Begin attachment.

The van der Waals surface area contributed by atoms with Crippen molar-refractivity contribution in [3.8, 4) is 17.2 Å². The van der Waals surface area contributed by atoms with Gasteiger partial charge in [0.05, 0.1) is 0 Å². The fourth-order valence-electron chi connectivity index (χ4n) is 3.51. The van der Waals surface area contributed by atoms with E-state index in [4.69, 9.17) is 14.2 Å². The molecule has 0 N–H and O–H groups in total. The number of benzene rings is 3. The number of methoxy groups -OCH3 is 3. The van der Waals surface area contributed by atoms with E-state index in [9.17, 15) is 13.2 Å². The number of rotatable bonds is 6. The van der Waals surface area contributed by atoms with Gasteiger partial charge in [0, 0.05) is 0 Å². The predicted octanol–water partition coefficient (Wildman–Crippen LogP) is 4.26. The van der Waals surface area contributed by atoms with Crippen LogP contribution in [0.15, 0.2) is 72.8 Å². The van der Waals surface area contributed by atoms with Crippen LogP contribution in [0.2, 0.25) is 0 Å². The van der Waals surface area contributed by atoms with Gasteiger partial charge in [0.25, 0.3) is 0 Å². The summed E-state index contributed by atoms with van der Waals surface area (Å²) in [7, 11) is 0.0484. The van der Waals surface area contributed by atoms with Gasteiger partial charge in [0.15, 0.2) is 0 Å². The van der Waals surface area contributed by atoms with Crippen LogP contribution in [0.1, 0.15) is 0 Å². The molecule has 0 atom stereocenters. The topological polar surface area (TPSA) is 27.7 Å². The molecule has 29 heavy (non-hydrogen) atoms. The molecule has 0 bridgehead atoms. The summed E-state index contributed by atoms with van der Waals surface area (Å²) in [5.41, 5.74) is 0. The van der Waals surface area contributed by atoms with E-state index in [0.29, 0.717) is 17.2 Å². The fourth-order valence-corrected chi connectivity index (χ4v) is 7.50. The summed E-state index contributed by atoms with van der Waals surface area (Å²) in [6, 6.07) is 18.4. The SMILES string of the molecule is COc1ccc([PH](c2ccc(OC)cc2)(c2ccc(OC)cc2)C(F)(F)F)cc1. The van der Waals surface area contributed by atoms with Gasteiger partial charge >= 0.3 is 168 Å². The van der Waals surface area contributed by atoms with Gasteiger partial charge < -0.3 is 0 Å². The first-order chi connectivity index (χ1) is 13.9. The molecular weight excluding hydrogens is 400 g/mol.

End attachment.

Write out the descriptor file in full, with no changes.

The van der Waals surface area contributed by atoms with Crippen molar-refractivity contribution in [3.8, 4) is 17.2 Å². The van der Waals surface area contributed by atoms with Gasteiger partial charge in [0.05, 0.1) is 0 Å². The fourth-order valence-electron chi connectivity index (χ4n) is 3.51. The van der Waals surface area contributed by atoms with E-state index in [4.69, 9.17) is 14.2 Å². The molecule has 0 N–H and O–H groups in total. The number of benzene rings is 3. The number of methoxy groups -OCH3 is 3. The van der Waals surface area contributed by atoms with E-state index in [9.17, 15) is 13.2 Å². The number of rotatable bonds is 6. The van der Waals surface area contributed by atoms with Gasteiger partial charge in [0, 0.05) is 0 Å². The predicted octanol–water partition coefficient (Wildman–Crippen LogP) is 4.26. The van der Waals surface area contributed by atoms with Crippen LogP contribution in [0.15, 0.2) is 72.8 Å². The van der Waals surface area contributed by atoms with Crippen LogP contribution in [0.2, 0.25) is 0 Å². The van der Waals surface area contributed by atoms with Gasteiger partial charge in [0.25, 0.3) is 0 Å². The summed E-state index contributed by atoms with van der Waals surface area (Å²) in [7, 11) is 0.0484. The van der Waals surface area contributed by atoms with Gasteiger partial charge in [0.15, 0.2) is 0 Å². The van der Waals surface area contributed by atoms with Crippen LogP contribution in [0.1, 0.15) is 0 Å². The molecule has 0 atom stereocenters. The topological polar surface area (TPSA) is 27.7 Å². The molecule has 29 heavy (non-hydrogen) atoms. The molecule has 0 bridgehead atoms. The summed E-state index contributed by atoms with van der Waals surface area (Å²) in [5.41, 5.74) is 0. The van der Waals surface area contributed by atoms with E-state index in [0.29, 0.717) is 17.2 Å². The fourth-order valence-corrected chi connectivity index (χ4v) is 7.50. The summed E-state index contributed by atoms with van der Waals surface area (Å²) in [6, 6.07) is 18.4. The SMILES string of the molecule is COc1ccc([PH](c2ccc(OC)cc2)(c2ccc(OC)cc2)C(F)(F)F)cc1. The van der Waals surface area contributed by atoms with Gasteiger partial charge >= 0.3 is 168 Å². The van der Waals surface area contributed by atoms with Gasteiger partial charge < -0.3 is 0 Å². The first-order chi connectivity index (χ1) is 13.9. The molecular weight excluding hydrogens is 400 g/mol.